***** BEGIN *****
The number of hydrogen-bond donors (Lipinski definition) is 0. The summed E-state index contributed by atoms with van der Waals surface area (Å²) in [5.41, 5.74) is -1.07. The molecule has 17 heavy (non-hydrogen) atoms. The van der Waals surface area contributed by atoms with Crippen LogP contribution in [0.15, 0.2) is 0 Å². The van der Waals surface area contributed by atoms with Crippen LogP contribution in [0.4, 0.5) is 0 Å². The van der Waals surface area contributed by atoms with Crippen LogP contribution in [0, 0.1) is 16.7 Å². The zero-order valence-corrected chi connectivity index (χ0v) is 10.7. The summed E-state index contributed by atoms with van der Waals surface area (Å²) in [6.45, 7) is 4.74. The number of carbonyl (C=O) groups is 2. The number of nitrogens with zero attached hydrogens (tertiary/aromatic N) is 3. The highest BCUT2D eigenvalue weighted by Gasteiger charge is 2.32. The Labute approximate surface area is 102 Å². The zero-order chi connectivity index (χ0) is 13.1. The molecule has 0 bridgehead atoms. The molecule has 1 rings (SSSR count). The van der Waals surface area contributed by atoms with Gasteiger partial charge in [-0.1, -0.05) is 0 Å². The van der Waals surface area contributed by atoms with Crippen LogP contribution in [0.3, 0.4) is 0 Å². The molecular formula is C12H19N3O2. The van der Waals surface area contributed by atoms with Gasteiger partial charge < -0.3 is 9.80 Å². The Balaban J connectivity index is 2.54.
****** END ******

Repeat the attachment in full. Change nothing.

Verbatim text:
The number of hydrogen-bond donors (Lipinski definition) is 0. The summed E-state index contributed by atoms with van der Waals surface area (Å²) in [5.41, 5.74) is -1.07. The molecule has 17 heavy (non-hydrogen) atoms. The van der Waals surface area contributed by atoms with Crippen LogP contribution in [0.15, 0.2) is 0 Å². The van der Waals surface area contributed by atoms with Crippen LogP contribution in [0.4, 0.5) is 0 Å². The van der Waals surface area contributed by atoms with Crippen LogP contribution in [0, 0.1) is 16.7 Å². The zero-order valence-corrected chi connectivity index (χ0v) is 10.7. The summed E-state index contributed by atoms with van der Waals surface area (Å²) in [6.45, 7) is 4.74. The number of carbonyl (C=O) groups is 2. The number of nitrogens with zero attached hydrogens (tertiary/aromatic N) is 3. The highest BCUT2D eigenvalue weighted by Gasteiger charge is 2.32. The Labute approximate surface area is 102 Å². The zero-order chi connectivity index (χ0) is 13.1. The molecule has 0 bridgehead atoms. The molecule has 1 rings (SSSR count). The van der Waals surface area contributed by atoms with Gasteiger partial charge in [-0.1, -0.05) is 0 Å². The van der Waals surface area contributed by atoms with Crippen LogP contribution in [0.3, 0.4) is 0 Å². The molecular formula is C12H19N3O2. The van der Waals surface area contributed by atoms with Gasteiger partial charge < -0.3 is 9.80 Å². The Balaban J connectivity index is 2.54.